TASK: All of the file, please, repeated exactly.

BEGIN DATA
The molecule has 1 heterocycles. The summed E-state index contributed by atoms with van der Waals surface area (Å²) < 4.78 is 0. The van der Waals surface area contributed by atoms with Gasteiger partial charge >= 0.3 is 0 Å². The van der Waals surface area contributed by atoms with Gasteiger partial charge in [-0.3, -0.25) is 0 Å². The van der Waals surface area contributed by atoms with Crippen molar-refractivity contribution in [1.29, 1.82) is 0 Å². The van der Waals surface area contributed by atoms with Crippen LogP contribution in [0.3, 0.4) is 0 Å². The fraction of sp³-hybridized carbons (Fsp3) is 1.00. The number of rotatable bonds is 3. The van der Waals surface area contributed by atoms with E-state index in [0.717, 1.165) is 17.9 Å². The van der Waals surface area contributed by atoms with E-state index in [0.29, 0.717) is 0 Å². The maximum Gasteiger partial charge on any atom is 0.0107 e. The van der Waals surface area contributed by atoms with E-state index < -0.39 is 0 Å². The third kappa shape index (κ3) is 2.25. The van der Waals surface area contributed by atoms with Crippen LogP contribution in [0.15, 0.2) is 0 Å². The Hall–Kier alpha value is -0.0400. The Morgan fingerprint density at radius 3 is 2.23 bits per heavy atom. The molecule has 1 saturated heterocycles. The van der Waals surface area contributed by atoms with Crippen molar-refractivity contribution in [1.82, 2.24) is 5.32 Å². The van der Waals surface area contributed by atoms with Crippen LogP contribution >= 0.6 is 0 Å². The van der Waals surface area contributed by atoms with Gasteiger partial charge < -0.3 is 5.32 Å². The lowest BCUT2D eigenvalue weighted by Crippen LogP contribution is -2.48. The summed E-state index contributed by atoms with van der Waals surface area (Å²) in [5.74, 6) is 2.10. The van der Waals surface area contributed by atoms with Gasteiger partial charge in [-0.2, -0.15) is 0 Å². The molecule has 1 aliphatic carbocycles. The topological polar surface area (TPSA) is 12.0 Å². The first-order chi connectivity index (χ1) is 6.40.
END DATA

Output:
The molecule has 1 heterocycles. The summed E-state index contributed by atoms with van der Waals surface area (Å²) < 4.78 is 0. The van der Waals surface area contributed by atoms with Gasteiger partial charge >= 0.3 is 0 Å². The van der Waals surface area contributed by atoms with Gasteiger partial charge in [-0.3, -0.25) is 0 Å². The van der Waals surface area contributed by atoms with Crippen molar-refractivity contribution in [1.29, 1.82) is 0 Å². The van der Waals surface area contributed by atoms with Crippen LogP contribution in [0.3, 0.4) is 0 Å². The fraction of sp³-hybridized carbons (Fsp3) is 1.00. The number of rotatable bonds is 3. The van der Waals surface area contributed by atoms with E-state index in [0.717, 1.165) is 17.9 Å². The van der Waals surface area contributed by atoms with E-state index in [0.29, 0.717) is 0 Å². The maximum Gasteiger partial charge on any atom is 0.0107 e. The van der Waals surface area contributed by atoms with E-state index < -0.39 is 0 Å². The third kappa shape index (κ3) is 2.25. The van der Waals surface area contributed by atoms with Crippen LogP contribution in [0.15, 0.2) is 0 Å². The Hall–Kier alpha value is -0.0400. The Morgan fingerprint density at radius 3 is 2.23 bits per heavy atom. The molecule has 1 saturated heterocycles. The van der Waals surface area contributed by atoms with Crippen molar-refractivity contribution in [1.82, 2.24) is 5.32 Å². The van der Waals surface area contributed by atoms with Crippen LogP contribution >= 0.6 is 0 Å². The van der Waals surface area contributed by atoms with Gasteiger partial charge < -0.3 is 5.32 Å². The lowest BCUT2D eigenvalue weighted by Crippen LogP contribution is -2.48. The summed E-state index contributed by atoms with van der Waals surface area (Å²) in [5.74, 6) is 2.10. The van der Waals surface area contributed by atoms with Gasteiger partial charge in [-0.2, -0.15) is 0 Å². The molecule has 1 aliphatic carbocycles. The topological polar surface area (TPSA) is 12.0 Å². The first-order chi connectivity index (χ1) is 6.40.